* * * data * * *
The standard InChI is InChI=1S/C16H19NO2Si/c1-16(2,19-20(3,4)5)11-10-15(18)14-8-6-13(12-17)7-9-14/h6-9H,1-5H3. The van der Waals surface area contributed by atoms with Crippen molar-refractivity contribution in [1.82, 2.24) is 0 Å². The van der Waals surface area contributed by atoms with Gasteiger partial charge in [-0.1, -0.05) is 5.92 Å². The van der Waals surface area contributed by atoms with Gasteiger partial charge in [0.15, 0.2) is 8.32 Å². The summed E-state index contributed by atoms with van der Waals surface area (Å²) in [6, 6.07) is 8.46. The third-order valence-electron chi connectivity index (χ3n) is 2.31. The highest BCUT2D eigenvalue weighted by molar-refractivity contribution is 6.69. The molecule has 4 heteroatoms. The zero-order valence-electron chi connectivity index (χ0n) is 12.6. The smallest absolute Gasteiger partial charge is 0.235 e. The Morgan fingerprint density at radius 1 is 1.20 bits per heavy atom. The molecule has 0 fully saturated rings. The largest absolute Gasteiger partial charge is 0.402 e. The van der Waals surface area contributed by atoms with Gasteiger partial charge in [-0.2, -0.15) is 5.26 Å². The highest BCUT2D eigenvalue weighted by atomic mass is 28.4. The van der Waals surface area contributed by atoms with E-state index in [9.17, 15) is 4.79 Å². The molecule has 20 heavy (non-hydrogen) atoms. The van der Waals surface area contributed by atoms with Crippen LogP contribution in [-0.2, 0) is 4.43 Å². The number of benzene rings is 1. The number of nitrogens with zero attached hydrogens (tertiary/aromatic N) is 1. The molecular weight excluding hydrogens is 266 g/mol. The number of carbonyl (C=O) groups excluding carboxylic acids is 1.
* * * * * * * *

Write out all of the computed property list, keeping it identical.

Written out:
The standard InChI is InChI=1S/C16H19NO2Si/c1-16(2,19-20(3,4)5)11-10-15(18)14-8-6-13(12-17)7-9-14/h6-9H,1-5H3. The van der Waals surface area contributed by atoms with Crippen molar-refractivity contribution in [1.82, 2.24) is 0 Å². The van der Waals surface area contributed by atoms with Gasteiger partial charge in [-0.1, -0.05) is 5.92 Å². The van der Waals surface area contributed by atoms with Gasteiger partial charge in [0.15, 0.2) is 8.32 Å². The summed E-state index contributed by atoms with van der Waals surface area (Å²) in [6, 6.07) is 8.46. The third-order valence-electron chi connectivity index (χ3n) is 2.31. The highest BCUT2D eigenvalue weighted by molar-refractivity contribution is 6.69. The molecule has 4 heteroatoms. The zero-order valence-electron chi connectivity index (χ0n) is 12.6. The smallest absolute Gasteiger partial charge is 0.235 e. The Morgan fingerprint density at radius 1 is 1.20 bits per heavy atom. The molecule has 0 fully saturated rings. The largest absolute Gasteiger partial charge is 0.402 e. The van der Waals surface area contributed by atoms with Gasteiger partial charge in [-0.2, -0.15) is 5.26 Å². The highest BCUT2D eigenvalue weighted by atomic mass is 28.4. The van der Waals surface area contributed by atoms with E-state index in [9.17, 15) is 4.79 Å². The molecule has 20 heavy (non-hydrogen) atoms. The van der Waals surface area contributed by atoms with Crippen LogP contribution in [-0.2, 0) is 4.43 Å². The number of benzene rings is 1. The number of nitrogens with zero attached hydrogens (tertiary/aromatic N) is 1. The molecular weight excluding hydrogens is 266 g/mol. The number of carbonyl (C=O) groups excluding carboxylic acids is 1.